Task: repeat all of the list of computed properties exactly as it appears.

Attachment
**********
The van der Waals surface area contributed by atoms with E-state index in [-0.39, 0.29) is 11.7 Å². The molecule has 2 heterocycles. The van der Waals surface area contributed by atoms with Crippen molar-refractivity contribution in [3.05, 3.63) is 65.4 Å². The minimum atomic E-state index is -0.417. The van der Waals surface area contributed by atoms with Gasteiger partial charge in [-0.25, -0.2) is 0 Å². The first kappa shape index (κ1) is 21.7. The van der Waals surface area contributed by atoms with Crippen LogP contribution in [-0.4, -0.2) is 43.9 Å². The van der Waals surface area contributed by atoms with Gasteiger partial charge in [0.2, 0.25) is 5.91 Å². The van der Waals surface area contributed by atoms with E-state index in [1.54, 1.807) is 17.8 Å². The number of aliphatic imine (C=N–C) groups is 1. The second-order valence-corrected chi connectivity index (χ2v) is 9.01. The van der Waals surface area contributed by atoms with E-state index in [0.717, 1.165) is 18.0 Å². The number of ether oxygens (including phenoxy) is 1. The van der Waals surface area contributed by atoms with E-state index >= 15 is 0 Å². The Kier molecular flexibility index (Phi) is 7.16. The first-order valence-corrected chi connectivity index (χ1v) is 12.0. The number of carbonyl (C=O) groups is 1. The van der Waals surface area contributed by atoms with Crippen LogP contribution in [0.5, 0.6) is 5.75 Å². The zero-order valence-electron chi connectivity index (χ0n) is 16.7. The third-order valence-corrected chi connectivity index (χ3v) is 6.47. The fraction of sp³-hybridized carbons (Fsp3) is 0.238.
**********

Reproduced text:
The van der Waals surface area contributed by atoms with E-state index in [-0.39, 0.29) is 11.7 Å². The molecule has 2 heterocycles. The van der Waals surface area contributed by atoms with Crippen molar-refractivity contribution in [3.05, 3.63) is 65.4 Å². The minimum atomic E-state index is -0.417. The van der Waals surface area contributed by atoms with Gasteiger partial charge in [-0.25, -0.2) is 0 Å². The first kappa shape index (κ1) is 21.7. The van der Waals surface area contributed by atoms with Crippen LogP contribution in [-0.4, -0.2) is 43.9 Å². The van der Waals surface area contributed by atoms with Gasteiger partial charge in [0.2, 0.25) is 5.91 Å². The van der Waals surface area contributed by atoms with E-state index in [1.54, 1.807) is 17.8 Å². The number of aliphatic imine (C=N–C) groups is 1. The second-order valence-corrected chi connectivity index (χ2v) is 9.01. The van der Waals surface area contributed by atoms with E-state index in [0.717, 1.165) is 18.0 Å². The number of ether oxygens (including phenoxy) is 1. The van der Waals surface area contributed by atoms with E-state index >= 15 is 0 Å². The Kier molecular flexibility index (Phi) is 7.16. The first-order valence-corrected chi connectivity index (χ1v) is 12.0. The number of carbonyl (C=O) groups is 1. The van der Waals surface area contributed by atoms with Crippen LogP contribution in [0.5, 0.6) is 5.75 Å². The zero-order valence-electron chi connectivity index (χ0n) is 16.7. The third-order valence-corrected chi connectivity index (χ3v) is 6.47. The fraction of sp³-hybridized carbons (Fsp3) is 0.238.